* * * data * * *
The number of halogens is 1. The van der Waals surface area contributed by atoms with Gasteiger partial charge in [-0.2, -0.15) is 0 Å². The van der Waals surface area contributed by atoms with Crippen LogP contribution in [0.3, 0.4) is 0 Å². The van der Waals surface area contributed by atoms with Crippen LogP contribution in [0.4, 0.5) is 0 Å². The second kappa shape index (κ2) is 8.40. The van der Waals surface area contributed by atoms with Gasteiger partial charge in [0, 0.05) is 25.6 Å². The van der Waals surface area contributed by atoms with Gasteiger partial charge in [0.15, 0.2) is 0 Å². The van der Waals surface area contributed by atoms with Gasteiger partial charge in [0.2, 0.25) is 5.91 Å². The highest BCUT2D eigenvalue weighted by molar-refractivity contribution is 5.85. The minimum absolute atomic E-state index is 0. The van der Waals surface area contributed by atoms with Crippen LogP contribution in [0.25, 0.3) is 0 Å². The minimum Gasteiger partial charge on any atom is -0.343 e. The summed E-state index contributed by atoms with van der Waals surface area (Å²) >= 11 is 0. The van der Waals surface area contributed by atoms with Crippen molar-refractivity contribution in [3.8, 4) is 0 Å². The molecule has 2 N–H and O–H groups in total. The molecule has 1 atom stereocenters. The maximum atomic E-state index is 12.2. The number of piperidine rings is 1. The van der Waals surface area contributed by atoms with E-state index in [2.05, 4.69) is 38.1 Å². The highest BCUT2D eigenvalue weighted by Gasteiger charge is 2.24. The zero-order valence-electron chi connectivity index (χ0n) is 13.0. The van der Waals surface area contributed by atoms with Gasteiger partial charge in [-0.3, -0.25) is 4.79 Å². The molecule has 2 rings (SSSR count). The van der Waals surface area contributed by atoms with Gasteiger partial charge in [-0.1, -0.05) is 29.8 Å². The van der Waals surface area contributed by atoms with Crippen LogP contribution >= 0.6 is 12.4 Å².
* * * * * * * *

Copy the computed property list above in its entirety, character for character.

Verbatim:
The number of halogens is 1. The van der Waals surface area contributed by atoms with Gasteiger partial charge in [-0.2, -0.15) is 0 Å². The van der Waals surface area contributed by atoms with Crippen LogP contribution in [0.3, 0.4) is 0 Å². The van der Waals surface area contributed by atoms with Crippen LogP contribution in [0.4, 0.5) is 0 Å². The second kappa shape index (κ2) is 8.40. The van der Waals surface area contributed by atoms with Gasteiger partial charge in [0, 0.05) is 25.6 Å². The van der Waals surface area contributed by atoms with Gasteiger partial charge in [0.15, 0.2) is 0 Å². The van der Waals surface area contributed by atoms with Gasteiger partial charge in [0.2, 0.25) is 5.91 Å². The highest BCUT2D eigenvalue weighted by molar-refractivity contribution is 5.85. The minimum absolute atomic E-state index is 0. The van der Waals surface area contributed by atoms with Crippen LogP contribution in [0.25, 0.3) is 0 Å². The minimum Gasteiger partial charge on any atom is -0.343 e. The summed E-state index contributed by atoms with van der Waals surface area (Å²) >= 11 is 0. The van der Waals surface area contributed by atoms with Crippen molar-refractivity contribution in [3.8, 4) is 0 Å². The molecule has 2 N–H and O–H groups in total. The molecule has 1 atom stereocenters. The maximum atomic E-state index is 12.2. The number of piperidine rings is 1. The van der Waals surface area contributed by atoms with E-state index in [2.05, 4.69) is 38.1 Å². The highest BCUT2D eigenvalue weighted by Gasteiger charge is 2.24. The zero-order valence-electron chi connectivity index (χ0n) is 13.0. The van der Waals surface area contributed by atoms with Gasteiger partial charge in [-0.3, -0.25) is 4.79 Å². The molecule has 2 rings (SSSR count). The van der Waals surface area contributed by atoms with Gasteiger partial charge in [-0.1, -0.05) is 29.8 Å². The van der Waals surface area contributed by atoms with Crippen LogP contribution >= 0.6 is 12.4 Å².